I read that article too and it is really helpful in thinking about load testing. Also check out Jason Baney's article here: http://www.6mmbr.com/laddertest.html
I'm not at all interested in going out to 1000 but can still apply his ladder testing methodology at shorter ranges. One thing that Treo mentioned was load testing farther out (and obviously Baney is entirely concerned with that) but maybe having to settle on 200 instead of 300 because of wind.
From Baney's article and some other things I've read lately (mostly in Bryan Litz' book) I think it's more important to be concerned with the vertical spread, which is generally not affected by wind much...at least at a flat range. I've taken to shooting more out at 300 while load testing. Last time out at the range I got some horizontal spread at 300 (as much as 6") but all my verticals were within 1 1/2" on the load I brought. The only difference I was testing this time was seating .308 rounds at 2.79 OAL vs. 2.84 (the max I can fit in my magazine). Both grouped the same vertically and had the similar velocities but the 2.79s shot the wider groups. Could have been the light wind.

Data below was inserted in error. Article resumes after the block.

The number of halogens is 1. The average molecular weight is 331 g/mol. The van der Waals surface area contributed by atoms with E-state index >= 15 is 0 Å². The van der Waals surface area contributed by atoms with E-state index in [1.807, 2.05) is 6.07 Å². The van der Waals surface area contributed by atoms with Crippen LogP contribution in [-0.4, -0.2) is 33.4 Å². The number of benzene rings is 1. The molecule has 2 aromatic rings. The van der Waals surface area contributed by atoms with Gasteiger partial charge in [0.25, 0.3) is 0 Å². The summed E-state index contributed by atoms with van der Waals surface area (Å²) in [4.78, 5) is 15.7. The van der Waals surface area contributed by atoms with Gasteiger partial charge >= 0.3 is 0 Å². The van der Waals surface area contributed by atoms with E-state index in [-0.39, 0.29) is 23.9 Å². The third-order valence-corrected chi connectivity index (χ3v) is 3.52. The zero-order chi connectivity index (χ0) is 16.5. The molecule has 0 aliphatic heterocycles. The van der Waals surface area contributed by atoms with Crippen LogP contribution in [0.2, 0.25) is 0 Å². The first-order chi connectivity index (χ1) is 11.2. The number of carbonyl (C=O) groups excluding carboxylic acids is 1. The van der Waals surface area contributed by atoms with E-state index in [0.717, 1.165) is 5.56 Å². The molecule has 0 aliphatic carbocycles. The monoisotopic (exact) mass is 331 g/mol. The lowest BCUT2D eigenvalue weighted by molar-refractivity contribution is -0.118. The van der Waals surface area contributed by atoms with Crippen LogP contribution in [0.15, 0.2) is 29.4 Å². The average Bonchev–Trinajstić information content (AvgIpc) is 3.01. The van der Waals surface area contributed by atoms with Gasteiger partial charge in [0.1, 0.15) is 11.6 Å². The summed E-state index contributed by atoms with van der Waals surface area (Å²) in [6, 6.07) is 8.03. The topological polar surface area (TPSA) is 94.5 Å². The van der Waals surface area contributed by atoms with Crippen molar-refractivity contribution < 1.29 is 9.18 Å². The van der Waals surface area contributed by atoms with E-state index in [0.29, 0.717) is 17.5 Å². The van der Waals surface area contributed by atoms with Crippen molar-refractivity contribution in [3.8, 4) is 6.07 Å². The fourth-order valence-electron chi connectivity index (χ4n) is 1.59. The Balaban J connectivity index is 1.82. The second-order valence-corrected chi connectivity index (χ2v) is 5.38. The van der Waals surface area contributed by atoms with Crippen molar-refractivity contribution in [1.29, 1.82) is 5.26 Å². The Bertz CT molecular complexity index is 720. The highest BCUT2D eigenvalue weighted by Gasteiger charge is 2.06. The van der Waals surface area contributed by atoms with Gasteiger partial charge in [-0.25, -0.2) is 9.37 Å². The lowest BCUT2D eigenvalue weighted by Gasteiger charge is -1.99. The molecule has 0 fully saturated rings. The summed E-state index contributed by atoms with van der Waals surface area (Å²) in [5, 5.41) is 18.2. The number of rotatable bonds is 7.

If you think about it, an animal's body is wider (longer) than it is high so even though I don't want to waste meat with a poorly placed shot, I'm not as concerned with some horizontal spread as I would be with a vertical spread of 6".
Forgot to mention: If you use Baney's color-coding method, you can now buy sharpies in lots more colors.
Edited by jonoMT - September/23/2009 at 11:39